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March 21, 2022

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Parasites In Our Pets

As the weather warms up, our pets will spend more time outdoors and it’s also the time of year that parasites become more prevalent. Parasites include those found on the skin such as ticks, lice and fleas as well as those on the inside of the body such as giardia, tapeworms,  roundworms, and heartworms. 

External Parasites:

Ticks are very common in Central Oregon in the spring. If there is a warmer winter, we can see ticks as early as the beginning of February. Ticks are carried by wild animals (such as deer), so it’s possible for pets who just stay in town to pick up ticks. Ticks have the potential to carry diseases (such as Rocky Mountain Spotted Fever, Lyme, Ehrlichia), which can be difficult to diagnose and treat.

Lice are species specific, so don’t worry, dog lice will not get into your hair! We often see lice in the spring and fall when there is some moisture in the ground. Most often a dog will get lice at a park as adult lice & the eggs can live in the grass. Lice cause dogs to be very itchy! 

When I first moved here about 10 years ago, I heard that there aren’t fleas in Central Oregon. This is not true! Although fleas are less common here than over in the Willamette Valley, it is possible for a pet that only lives in Central Oregon and never travels to get fleas. Fleas can be difficult to find on a pet as they are good at hiding in fur. Usually pets will be itching if they have fleas but if there are only a few fleas, symptoms may not be as obvious as when there is a larger burden of fleas. 

The good news about these parasites is that you can use preventatives to keep your pet from getting them. For dogs & cats, Pawtown Veterinary Care carries Credelio, which is a once monthly oral chew. Fleas and lice will also need some environmental clean up so be sure to ask about any steps needed to clear infestations. If you’re traveling with your pet, you may need to consider flea and tick preventatives during Winter months as well.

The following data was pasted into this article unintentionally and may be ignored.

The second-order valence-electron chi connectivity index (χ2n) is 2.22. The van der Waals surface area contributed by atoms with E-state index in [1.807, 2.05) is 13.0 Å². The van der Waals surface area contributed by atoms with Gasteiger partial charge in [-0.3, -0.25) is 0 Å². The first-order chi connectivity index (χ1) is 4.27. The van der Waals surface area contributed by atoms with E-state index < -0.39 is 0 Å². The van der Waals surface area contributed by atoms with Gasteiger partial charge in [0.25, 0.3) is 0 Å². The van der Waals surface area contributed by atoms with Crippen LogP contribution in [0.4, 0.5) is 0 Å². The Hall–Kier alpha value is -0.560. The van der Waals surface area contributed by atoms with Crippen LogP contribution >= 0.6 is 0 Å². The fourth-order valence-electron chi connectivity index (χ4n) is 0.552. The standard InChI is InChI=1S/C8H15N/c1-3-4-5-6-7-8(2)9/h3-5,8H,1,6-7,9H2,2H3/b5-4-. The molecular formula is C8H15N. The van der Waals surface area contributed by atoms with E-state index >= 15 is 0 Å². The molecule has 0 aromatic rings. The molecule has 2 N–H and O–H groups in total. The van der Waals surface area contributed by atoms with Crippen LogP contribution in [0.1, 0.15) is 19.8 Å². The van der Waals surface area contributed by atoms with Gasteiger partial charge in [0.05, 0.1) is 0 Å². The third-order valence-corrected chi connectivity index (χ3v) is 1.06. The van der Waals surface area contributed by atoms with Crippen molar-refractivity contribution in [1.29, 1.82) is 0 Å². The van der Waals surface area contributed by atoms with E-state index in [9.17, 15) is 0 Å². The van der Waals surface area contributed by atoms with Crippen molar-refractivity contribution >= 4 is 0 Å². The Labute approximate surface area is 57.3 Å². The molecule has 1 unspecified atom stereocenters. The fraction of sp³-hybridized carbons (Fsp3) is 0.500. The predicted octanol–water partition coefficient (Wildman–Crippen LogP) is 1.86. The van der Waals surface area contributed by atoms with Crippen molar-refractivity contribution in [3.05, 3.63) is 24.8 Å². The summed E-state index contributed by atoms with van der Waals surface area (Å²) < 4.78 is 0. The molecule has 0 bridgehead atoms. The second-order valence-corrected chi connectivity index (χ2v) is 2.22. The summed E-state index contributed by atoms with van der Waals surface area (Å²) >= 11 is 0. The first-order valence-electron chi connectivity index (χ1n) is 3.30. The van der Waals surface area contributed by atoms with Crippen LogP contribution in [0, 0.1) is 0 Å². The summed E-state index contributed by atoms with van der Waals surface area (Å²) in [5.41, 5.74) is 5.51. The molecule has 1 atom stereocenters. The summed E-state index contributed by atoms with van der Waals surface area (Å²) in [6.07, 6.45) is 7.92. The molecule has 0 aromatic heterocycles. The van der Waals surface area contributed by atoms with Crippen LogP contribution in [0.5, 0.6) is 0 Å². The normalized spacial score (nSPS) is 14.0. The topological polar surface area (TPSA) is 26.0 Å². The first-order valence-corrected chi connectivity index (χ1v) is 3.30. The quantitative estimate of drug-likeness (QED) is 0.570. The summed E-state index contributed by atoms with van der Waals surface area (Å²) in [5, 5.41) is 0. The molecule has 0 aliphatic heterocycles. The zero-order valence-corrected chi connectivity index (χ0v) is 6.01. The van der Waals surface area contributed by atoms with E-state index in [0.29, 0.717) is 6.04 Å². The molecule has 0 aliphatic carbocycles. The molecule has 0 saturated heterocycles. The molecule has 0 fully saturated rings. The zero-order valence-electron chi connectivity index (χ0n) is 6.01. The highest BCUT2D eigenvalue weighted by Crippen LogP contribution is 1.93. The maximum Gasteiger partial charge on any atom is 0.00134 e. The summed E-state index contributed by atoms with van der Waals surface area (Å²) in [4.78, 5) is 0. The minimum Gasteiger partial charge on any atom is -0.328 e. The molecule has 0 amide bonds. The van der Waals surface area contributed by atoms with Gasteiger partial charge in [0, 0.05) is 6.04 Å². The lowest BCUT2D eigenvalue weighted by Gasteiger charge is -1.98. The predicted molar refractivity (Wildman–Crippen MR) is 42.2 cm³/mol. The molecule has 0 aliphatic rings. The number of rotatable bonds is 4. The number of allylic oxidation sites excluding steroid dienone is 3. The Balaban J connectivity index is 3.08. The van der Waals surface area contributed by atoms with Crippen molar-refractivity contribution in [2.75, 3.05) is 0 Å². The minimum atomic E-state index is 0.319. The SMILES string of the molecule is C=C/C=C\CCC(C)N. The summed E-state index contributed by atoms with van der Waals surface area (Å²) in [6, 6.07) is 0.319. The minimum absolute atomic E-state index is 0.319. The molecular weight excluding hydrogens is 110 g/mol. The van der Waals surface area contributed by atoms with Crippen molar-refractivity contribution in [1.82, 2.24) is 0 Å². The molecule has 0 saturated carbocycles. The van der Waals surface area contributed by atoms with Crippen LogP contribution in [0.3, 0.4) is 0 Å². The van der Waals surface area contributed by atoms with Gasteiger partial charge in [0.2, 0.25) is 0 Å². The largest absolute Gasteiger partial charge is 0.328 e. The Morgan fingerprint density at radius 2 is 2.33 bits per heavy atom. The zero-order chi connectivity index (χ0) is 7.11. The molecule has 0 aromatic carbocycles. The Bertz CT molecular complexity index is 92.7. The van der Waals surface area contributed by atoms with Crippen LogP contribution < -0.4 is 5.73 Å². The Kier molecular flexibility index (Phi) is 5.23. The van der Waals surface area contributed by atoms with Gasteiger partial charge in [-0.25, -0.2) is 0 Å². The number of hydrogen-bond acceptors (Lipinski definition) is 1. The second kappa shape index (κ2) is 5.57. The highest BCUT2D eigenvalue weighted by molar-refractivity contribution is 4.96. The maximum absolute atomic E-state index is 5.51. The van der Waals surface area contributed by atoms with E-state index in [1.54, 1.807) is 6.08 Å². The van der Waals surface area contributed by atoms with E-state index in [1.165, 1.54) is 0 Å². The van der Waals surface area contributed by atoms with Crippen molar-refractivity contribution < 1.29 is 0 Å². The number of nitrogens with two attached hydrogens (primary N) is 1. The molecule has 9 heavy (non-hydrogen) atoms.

Internal Parasites:

The most common internal parasite seen in Central Oregon in dogs is giardia. Giardia is a protozoal parasite that is picked up by drinking contaminated water (usually a small pond or puddle) or eating another animal’s stool. Some dogs with giardia will develop diarrhea, some will have soft stool, and others will not have a lot of symptoms. Checking a fecal anytime your pet has abnormal stool and on a yearly basis can help detect giardia. There are different treatments for giardia but there is no prevention. Cleaning the environment is also an important part of clearing a giardia infection. If your pet is diagnosed with giardia, you should speak to your veterinarian about steps to take to clear the infection.

The most common internal parasite seen in cats in Central Oregon is tapeworms. Cats will get tapeworms by hunting or ingesting fleas. A small infection of tapeworms may not cause any symptoms, but if left untreated a cat may develop soft stool, vomiting or weight loss. A monthly dewormer and flea prevention can keep your friendly feline from getting tapeworms. As a dewormer, Pawtown Veterinary Care carries Profender which is a once monthly topical product.

Roundworms are very common in puppies and kittens. They can also be picked up by eating another animal’s stool or hunting. Symptoms can include diarrhea, vomiting or finding worms in the stool. All puppies and kittens should be dewormed and a fecal should be checked to ensure any infection has been cleared. Adult pets should have an annual fecal test to screen for any internal parasites. A monthly dewormer is also a good idea in Central Oregon as many of our pets are very active and will come in contact with parasites. 

Clients often ask about heartworms in Central Oregon. Heartworm infections are not commonly diagnosed in dogs never leaving Central Oregon. However, heartworm is present in nearby areas that are frequently visited by our pets (Southern Oregon, Willamette Valley). Heartworms are a blood borne parasite that are spread by mosquitoes during warmer weather and can be diagnosed with a blood test. Once a dog develops symptoms of heartworm, there is usually a large load of worms in the bloodstream and it can be fatal, so it is best to prevent infection. At Pawtown, we recommend Interceptor PLUS, which is a once monthly oral chew that covers tapeworms, roundworms, hookworms, whipworms and heartworms. 

If you have any questions about internal or external parasites and the need for preventatives, please reach out to us at Pawtown Veterinary Care and we are happy to help!